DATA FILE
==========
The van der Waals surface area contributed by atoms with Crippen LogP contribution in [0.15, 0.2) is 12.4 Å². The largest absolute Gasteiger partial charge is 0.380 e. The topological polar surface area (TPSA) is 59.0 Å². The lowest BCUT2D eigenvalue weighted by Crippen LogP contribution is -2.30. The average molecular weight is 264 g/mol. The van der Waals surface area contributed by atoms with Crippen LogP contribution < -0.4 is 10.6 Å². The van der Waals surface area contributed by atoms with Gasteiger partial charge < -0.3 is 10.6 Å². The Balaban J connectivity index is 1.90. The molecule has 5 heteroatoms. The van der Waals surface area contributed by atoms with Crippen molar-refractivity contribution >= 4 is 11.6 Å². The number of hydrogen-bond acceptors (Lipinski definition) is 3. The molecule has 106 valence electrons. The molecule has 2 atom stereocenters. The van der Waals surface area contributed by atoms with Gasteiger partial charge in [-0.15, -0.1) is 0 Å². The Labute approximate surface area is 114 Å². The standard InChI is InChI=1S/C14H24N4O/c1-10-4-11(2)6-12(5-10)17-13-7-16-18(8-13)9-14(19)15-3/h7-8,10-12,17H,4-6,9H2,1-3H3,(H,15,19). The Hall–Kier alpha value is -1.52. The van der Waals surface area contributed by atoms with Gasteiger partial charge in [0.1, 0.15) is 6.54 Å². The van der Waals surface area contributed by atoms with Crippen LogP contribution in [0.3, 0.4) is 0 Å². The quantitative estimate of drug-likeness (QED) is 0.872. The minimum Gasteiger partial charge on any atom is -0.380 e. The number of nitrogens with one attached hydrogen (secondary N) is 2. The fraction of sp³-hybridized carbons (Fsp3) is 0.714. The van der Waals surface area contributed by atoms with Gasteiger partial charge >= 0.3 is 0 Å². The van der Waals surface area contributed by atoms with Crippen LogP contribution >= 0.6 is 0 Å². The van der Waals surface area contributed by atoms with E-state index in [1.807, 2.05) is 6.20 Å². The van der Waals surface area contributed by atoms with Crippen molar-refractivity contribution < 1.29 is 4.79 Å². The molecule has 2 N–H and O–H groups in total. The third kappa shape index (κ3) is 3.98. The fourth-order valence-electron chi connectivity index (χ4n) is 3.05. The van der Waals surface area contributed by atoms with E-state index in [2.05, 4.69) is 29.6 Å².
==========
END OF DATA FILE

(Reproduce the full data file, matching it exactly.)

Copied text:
The van der Waals surface area contributed by atoms with Crippen LogP contribution in [0.15, 0.2) is 12.4 Å². The largest absolute Gasteiger partial charge is 0.380 e. The topological polar surface area (TPSA) is 59.0 Å². The lowest BCUT2D eigenvalue weighted by Crippen LogP contribution is -2.30. The average molecular weight is 264 g/mol. The van der Waals surface area contributed by atoms with Crippen LogP contribution < -0.4 is 10.6 Å². The van der Waals surface area contributed by atoms with Gasteiger partial charge < -0.3 is 10.6 Å². The Balaban J connectivity index is 1.90. The molecule has 5 heteroatoms. The van der Waals surface area contributed by atoms with Crippen molar-refractivity contribution >= 4 is 11.6 Å². The number of hydrogen-bond acceptors (Lipinski definition) is 3. The molecule has 106 valence electrons. The molecule has 2 atom stereocenters. The van der Waals surface area contributed by atoms with Gasteiger partial charge in [-0.15, -0.1) is 0 Å². The Labute approximate surface area is 114 Å². The standard InChI is InChI=1S/C14H24N4O/c1-10-4-11(2)6-12(5-10)17-13-7-16-18(8-13)9-14(19)15-3/h7-8,10-12,17H,4-6,9H2,1-3H3,(H,15,19). The Hall–Kier alpha value is -1.52. The van der Waals surface area contributed by atoms with Gasteiger partial charge in [0.1, 0.15) is 6.54 Å². The van der Waals surface area contributed by atoms with Crippen LogP contribution in [0.3, 0.4) is 0 Å². The quantitative estimate of drug-likeness (QED) is 0.872. The minimum Gasteiger partial charge on any atom is -0.380 e. The number of nitrogens with one attached hydrogen (secondary N) is 2. The fraction of sp³-hybridized carbons (Fsp3) is 0.714. The van der Waals surface area contributed by atoms with Gasteiger partial charge >= 0.3 is 0 Å². The van der Waals surface area contributed by atoms with Crippen LogP contribution >= 0.6 is 0 Å². The van der Waals surface area contributed by atoms with E-state index in [1.807, 2.05) is 6.20 Å². The van der Waals surface area contributed by atoms with Crippen molar-refractivity contribution < 1.29 is 4.79 Å². The molecule has 2 N–H and O–H groups in total. The third kappa shape index (κ3) is 3.98. The fourth-order valence-electron chi connectivity index (χ4n) is 3.05. The van der Waals surface area contributed by atoms with E-state index in [2.05, 4.69) is 29.6 Å².